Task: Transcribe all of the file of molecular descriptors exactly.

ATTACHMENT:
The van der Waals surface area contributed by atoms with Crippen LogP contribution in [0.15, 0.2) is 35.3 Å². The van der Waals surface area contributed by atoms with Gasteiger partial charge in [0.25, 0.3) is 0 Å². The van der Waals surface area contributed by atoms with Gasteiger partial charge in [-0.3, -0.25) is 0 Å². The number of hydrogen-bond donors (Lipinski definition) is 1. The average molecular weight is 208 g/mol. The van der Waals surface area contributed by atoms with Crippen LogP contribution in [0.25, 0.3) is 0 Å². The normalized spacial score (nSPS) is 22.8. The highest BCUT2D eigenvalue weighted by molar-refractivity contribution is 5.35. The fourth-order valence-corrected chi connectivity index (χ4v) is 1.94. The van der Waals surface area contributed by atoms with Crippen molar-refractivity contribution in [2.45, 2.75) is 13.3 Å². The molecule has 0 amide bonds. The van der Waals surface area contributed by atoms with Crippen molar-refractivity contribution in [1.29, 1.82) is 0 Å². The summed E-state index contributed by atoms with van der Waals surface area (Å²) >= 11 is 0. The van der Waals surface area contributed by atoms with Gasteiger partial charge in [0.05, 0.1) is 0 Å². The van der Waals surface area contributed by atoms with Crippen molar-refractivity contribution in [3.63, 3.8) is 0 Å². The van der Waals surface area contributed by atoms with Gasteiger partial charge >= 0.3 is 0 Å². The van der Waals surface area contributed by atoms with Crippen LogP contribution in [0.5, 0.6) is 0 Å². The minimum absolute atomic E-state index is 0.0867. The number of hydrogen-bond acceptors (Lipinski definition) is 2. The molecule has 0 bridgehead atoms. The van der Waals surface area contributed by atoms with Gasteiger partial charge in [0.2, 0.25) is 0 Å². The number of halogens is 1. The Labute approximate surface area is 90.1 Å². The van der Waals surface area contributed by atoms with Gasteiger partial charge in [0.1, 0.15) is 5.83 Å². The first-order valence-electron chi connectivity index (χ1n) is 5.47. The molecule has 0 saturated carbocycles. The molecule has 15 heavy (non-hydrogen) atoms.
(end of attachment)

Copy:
The van der Waals surface area contributed by atoms with Crippen LogP contribution in [0.15, 0.2) is 35.3 Å². The van der Waals surface area contributed by atoms with Gasteiger partial charge in [0.25, 0.3) is 0 Å². The van der Waals surface area contributed by atoms with Gasteiger partial charge in [-0.3, -0.25) is 0 Å². The number of hydrogen-bond donors (Lipinski definition) is 1. The average molecular weight is 208 g/mol. The van der Waals surface area contributed by atoms with Crippen LogP contribution in [0.25, 0.3) is 0 Å². The normalized spacial score (nSPS) is 22.8. The highest BCUT2D eigenvalue weighted by molar-refractivity contribution is 5.35. The fourth-order valence-corrected chi connectivity index (χ4v) is 1.94. The van der Waals surface area contributed by atoms with Crippen molar-refractivity contribution in [2.45, 2.75) is 13.3 Å². The molecule has 0 amide bonds. The van der Waals surface area contributed by atoms with Crippen molar-refractivity contribution in [1.29, 1.82) is 0 Å². The summed E-state index contributed by atoms with van der Waals surface area (Å²) >= 11 is 0. The van der Waals surface area contributed by atoms with Gasteiger partial charge in [0.05, 0.1) is 0 Å². The van der Waals surface area contributed by atoms with Crippen molar-refractivity contribution in [3.63, 3.8) is 0 Å². The van der Waals surface area contributed by atoms with Gasteiger partial charge >= 0.3 is 0 Å². The van der Waals surface area contributed by atoms with Crippen LogP contribution in [0.5, 0.6) is 0 Å². The minimum absolute atomic E-state index is 0.0867. The number of hydrogen-bond acceptors (Lipinski definition) is 2. The molecule has 0 bridgehead atoms. The van der Waals surface area contributed by atoms with Gasteiger partial charge in [0.2, 0.25) is 0 Å². The number of halogens is 1. The Labute approximate surface area is 90.1 Å². The van der Waals surface area contributed by atoms with Gasteiger partial charge in [0.1, 0.15) is 5.83 Å². The first-order valence-electron chi connectivity index (χ1n) is 5.47. The molecule has 0 saturated carbocycles. The molecule has 15 heavy (non-hydrogen) atoms.